Background: Tumor suppressor gene p53, located on the short arm of chromosome 17, frequently mutates in various types of cancers and plays a critical role in the multiple stages of carcinogenesis. However, there is little information about the clinicopathologic significance of alterations of the p53 gene in soft tissue sarcomas (STS).
Methods: Because it is known that nuclear accumulation of p53 protein correlates closely with the presence of mutations in the p53 gene, immunohistochemical detection of this protein was performed. A polyclonal antibody (RSP-53) raised against synthetic human p53 peptide was used to detect nuclear accumulation of the protein. Pathologic specimens of 96 patients with STS were collected from the surgical pathology files of the National Cancer Center Hospital and examined.
Results: Nuclear accumulation of p53 protein was detected in 31 (32.3%) patients. The percentage of patients with a positive immunoreaction was high in patients with malignant schwannoma (100%), rhabdomyosarcoma (71.4%), and synovial sarcoma (50.0%), whereas it was low in patients with liposarcoma (13.6%) and 0% in those with fibrosarcoma. It was closely associated with the histologic grade of malignancy (grade 1, 12.0%; grade 2, 30.8%; grade 3, 44.4%) and the patient's age (younger than 40 years, 46.9%; 40 years of age or older, 25.0%). Both overall and metastasis-free survival rates were significantly lower for patients with a nuclear p53 immunoreaction than for those without it.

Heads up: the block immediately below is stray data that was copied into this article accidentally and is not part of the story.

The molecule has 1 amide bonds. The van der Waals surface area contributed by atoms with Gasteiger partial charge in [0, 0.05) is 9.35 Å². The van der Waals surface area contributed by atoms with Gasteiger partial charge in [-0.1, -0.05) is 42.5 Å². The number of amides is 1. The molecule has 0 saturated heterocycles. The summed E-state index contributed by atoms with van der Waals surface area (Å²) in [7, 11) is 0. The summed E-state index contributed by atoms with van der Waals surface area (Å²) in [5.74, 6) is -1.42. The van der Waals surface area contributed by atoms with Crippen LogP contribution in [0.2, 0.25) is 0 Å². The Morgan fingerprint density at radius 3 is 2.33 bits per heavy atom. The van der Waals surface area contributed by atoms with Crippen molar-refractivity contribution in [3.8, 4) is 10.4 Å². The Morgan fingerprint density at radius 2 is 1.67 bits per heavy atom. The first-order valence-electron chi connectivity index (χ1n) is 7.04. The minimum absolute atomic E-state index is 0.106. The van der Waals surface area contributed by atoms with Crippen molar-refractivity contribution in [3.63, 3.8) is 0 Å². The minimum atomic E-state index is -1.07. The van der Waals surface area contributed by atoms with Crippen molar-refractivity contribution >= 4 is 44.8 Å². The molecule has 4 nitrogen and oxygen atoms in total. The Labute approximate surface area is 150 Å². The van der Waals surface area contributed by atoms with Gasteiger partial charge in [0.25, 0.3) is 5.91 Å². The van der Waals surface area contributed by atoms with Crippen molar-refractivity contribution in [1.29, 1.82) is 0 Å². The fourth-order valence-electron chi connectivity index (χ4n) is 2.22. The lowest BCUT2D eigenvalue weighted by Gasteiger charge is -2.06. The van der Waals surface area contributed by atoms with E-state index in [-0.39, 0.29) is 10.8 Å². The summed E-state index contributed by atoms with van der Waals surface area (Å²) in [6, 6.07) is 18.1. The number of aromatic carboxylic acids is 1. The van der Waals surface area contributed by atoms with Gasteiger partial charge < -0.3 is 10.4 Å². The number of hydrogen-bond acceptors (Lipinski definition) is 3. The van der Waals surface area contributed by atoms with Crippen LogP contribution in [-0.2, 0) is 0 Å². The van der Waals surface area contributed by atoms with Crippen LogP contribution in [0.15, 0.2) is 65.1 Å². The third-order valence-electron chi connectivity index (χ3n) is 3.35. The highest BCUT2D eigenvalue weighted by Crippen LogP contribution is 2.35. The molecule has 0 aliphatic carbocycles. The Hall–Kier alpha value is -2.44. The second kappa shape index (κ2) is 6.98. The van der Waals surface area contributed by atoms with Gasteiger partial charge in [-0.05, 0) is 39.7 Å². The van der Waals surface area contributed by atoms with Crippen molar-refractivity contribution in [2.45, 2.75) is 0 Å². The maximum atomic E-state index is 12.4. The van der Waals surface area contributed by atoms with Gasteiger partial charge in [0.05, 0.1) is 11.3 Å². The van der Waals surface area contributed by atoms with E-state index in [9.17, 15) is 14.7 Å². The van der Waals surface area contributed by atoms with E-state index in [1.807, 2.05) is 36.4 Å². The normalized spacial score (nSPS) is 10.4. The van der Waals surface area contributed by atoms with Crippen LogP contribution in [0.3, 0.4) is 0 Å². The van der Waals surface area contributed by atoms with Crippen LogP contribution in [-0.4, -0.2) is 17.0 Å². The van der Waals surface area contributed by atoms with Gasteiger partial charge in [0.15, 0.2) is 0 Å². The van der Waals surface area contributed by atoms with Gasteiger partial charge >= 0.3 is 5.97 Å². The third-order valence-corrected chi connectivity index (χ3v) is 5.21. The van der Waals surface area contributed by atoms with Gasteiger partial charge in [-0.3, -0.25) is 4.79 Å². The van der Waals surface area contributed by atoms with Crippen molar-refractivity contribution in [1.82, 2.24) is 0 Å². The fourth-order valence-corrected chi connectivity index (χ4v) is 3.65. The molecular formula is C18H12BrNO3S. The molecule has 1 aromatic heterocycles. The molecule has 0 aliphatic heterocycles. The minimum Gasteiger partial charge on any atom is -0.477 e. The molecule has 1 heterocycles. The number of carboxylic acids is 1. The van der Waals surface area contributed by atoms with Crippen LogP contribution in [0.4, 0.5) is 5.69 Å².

Conclusions: The nuclear p53 immunoreaction is considered a marker of tumor aggressiveness and appears to be a useful prognostic factor for STS.